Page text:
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dc.contributor.advisorMassey, Douglas S-
dc.contributor.authorGentsch, Kerstin-
dc.contributor.otherSociology Department-
dc.description.abstractThis dissertation illustrates how admission policies shape access to postsecondary education. Evidence comes from two sectors, each with a distinct type of admission system: highly selective institutions that practice holistic admission (chapters 2 and 3) and less selective public four-year colleges that use admission thresholds (chapter 4). The first two analyses draw on admission data from academically selective universities included in the National Study of College Experience. The third analysis relies on admission, enrollment, and graduation data from a large public urban university system. In chapter 2 I show that selective institutions practice place-based affirmative action, giving students from low-income areas a boost in admission relative to comparable applicants from higher-income areas. This policy rewards applicants who faced educational disadvantage in their neighborhood and school environments and present a credible candidacy nonetheless. In chapter 3 I explore a potentially unintended consequence of controversial admission policies. Specifically, I test whether admitting a student in a preferred but controversial admission category from a given high school makes admission officers more likely to also admit top-ranked students from the same high school to assert core academic values. There is anecdotal evidence for this so-called “coattails” phenomenon, but I do not find evidence for systematic practice. In chapter 4 I show how an admission policy that initially denies weak students access to four-year public institutions ultimately harms them academically. When marginal students who are denied admission following changes in minimum thresholds are diverted to two-year colleges, they are significantly less likely to complete a bachelor’s degree than if they had started at a four-year college. The research is motivated by the fact that access to postsecondary education is greatly unequal. College enrollment is characterized by large income disparities—not only in overall rates, but also in college sector and institutional selectivity. Despite limits to the potential impact of higher education institutions, colleges and universities have flexibility in shaping incoming classes and providing opportunity to a college career and degree through direct and indirect admission policies.-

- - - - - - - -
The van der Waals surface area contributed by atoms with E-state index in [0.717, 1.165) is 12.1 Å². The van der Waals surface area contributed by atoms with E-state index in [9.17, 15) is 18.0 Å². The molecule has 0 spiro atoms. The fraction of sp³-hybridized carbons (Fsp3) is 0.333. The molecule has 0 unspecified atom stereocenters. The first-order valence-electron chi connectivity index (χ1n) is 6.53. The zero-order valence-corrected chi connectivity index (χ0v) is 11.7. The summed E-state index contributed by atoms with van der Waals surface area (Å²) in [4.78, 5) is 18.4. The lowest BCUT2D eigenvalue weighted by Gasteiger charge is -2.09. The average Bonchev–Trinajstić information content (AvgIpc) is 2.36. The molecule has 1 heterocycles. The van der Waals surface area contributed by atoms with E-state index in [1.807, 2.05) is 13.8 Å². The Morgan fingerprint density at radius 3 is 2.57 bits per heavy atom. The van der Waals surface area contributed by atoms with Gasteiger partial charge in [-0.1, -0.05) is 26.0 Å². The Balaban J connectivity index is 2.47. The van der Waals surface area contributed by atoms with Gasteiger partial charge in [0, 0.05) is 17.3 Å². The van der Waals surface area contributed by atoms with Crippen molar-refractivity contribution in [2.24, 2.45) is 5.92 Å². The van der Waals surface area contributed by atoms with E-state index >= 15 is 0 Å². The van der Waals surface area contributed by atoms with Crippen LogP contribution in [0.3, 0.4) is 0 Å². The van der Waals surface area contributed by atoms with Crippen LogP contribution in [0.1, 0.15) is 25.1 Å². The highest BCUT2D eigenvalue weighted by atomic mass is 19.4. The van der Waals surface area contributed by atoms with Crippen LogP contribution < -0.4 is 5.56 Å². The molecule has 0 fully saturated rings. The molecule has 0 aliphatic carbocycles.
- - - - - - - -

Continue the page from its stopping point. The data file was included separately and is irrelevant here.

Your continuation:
dc.publisherPrinceton, NJ : Princeton University-
dc.relation.isformatofThe Mudd Manuscript Library retains one bound copy of each dissertation. Search for these copies in the library's main catalog:
dc.subjectAdmission policy-
dc.subjectBachelor's completion-
dc.subjectCollege acceptance-
dc.subjectCollege access-
dc.subjectCommunity college-
dc.subjectHigher education-
dc.subject.classificationHigher education-
dc.titleHow Admission Policy Shapes College Access: Evidence From Two Sectors-
dc.typeAcademic dissertations (Ph.D.)-
Appears in Collections:Sociology

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